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A dinosaur’s world is catastrophically shaken when the love of his life goes missing after a volcano eruption. The dinosaur is then forced to search for her among the different subcultures, along the way realizing that the no one else makes him feel the way his beloved does.
Via NY Times article Who’s the Voyeur Now, Picasso?, by Karen Rosenberg
Degas and Picasso make an odd couple, a Realist-Impressionist and a restless Modernist born nearly 50 years apart. But their relationship, as seen through the Sterling and Francine Clark Art Institute’s “Picasso Looks at Degas,” isn’t the tempestuous kind typical of blockbuster shows. Neither a partnership (“Picasso and Degas”) nor a competition (“Picasso/Degas”), it’s about one artist regarding another, calmly and from a distance.
The title tells us that Picasso is the subject, Degas the object, but it’s not always clear who’s doing more looking. Degas, after all, is the notorious voyeur, whose fly-on-the-wall views of women bathing, dancers resting between scenes, and prostitutes awaiting customers are in turn, in this exhibition, surveyed by Picasso.
The Clark is the only North American stop for the show, which runs through mid-September and is the perfect coda to a summer of Picasso in New York’s museums. Its organizers, the Picasso expert Elizabeth Cowling and the Degas scholar Richard Kendall, have wrangled some extraordinary loans and assembled some inspired pairings (as well as an excellent catalog). In the process they have found a revealing new angle on Picasso and exposed Degas as a proto-Modernist, if not quite on par with Cézanne.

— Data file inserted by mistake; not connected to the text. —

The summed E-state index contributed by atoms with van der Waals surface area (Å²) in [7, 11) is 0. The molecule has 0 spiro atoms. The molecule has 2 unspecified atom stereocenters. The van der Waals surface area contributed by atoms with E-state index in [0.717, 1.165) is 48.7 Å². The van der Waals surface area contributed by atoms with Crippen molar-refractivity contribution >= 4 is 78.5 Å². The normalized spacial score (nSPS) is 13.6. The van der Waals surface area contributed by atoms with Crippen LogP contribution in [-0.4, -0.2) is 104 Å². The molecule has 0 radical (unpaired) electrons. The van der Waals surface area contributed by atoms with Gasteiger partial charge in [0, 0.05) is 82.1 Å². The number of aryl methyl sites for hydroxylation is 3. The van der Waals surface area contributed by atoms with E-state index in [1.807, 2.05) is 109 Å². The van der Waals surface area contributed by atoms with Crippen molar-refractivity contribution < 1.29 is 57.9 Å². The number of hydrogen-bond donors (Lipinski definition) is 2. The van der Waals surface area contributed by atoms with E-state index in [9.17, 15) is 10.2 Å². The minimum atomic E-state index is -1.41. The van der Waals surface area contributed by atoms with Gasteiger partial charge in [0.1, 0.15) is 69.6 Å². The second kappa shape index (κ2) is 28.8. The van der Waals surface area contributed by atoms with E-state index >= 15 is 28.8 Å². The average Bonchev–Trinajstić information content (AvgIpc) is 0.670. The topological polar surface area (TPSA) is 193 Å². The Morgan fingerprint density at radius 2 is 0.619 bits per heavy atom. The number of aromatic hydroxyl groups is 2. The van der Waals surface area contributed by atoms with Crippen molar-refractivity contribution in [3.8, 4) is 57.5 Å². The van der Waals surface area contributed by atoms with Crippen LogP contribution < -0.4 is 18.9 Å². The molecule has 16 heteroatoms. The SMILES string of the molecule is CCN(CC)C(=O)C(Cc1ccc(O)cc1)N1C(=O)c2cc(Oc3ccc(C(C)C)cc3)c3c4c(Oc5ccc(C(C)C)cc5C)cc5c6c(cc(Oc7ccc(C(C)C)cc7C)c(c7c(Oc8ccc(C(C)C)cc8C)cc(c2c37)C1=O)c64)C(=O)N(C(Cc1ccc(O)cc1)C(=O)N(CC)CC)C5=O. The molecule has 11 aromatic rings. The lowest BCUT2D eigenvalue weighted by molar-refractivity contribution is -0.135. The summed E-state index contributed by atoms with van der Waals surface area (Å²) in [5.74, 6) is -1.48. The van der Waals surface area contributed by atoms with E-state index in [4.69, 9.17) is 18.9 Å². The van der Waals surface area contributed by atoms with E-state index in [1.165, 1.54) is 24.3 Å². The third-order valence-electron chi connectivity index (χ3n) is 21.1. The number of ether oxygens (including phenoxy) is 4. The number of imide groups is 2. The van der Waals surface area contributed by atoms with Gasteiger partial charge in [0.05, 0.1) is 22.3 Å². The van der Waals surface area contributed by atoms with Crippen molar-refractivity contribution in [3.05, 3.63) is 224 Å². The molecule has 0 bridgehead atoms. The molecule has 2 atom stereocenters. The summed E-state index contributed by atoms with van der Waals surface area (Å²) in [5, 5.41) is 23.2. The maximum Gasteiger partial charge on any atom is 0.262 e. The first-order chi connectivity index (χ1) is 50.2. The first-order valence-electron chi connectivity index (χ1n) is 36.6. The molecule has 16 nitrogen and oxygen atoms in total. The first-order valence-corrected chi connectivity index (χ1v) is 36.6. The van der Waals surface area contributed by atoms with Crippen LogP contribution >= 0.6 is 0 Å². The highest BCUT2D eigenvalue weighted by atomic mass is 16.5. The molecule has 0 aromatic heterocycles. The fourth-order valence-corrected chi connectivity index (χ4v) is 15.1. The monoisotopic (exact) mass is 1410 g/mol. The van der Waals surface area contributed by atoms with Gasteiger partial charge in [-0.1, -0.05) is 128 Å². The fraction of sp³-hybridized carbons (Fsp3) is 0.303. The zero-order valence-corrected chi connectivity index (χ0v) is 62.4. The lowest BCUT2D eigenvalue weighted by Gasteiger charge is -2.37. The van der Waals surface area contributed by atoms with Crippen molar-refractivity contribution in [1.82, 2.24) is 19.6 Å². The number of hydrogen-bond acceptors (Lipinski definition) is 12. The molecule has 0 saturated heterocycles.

We don’t know whether the artists ever met, although their studios in Paris were just blocks from each other in the first decade or so of the 20th century. As a young artist in Spain, Picasso encountered reproductions of Degas’s work; in Paris he had many opportunities to see it in person. But his most intimate acquaintance with Degas came only after the elder artist’s death in 1917, when the contents of his studio — including many unfinished works — were displayed and sold in a series of very public auctions.
Left, Sterling and Francine Clark Art Institute, Williamstown, Mass. Right, Museo del Novecento, Milan, Estate of Pablo Picasso/Artist Rights Society (ARS), New York
At the Clark the raw and unpolished version of Degas is much in evidence — a refreshing change from the sanitized, Impressionist-focused presentation to which we are accustomed. The show gives us Degas as Picasso saw him: an artist with a classical hand and a modern eye, who idolized Ingres but indulged in coarser and more outré forms of eroticism.
The show’s first few galleries delve a little too deeply into the early lives of both artists in an effort to show parallels: Picasso and Degas were strong draftsmen, with overbearing fathers who pushed them to specialize in portraiture. The works of interest here — there aren’t many — include Picasso’s expressive sketch of his sister Lola and a preparatory drawing for Degas’s gloomy group portrait “The Bellelli Family.”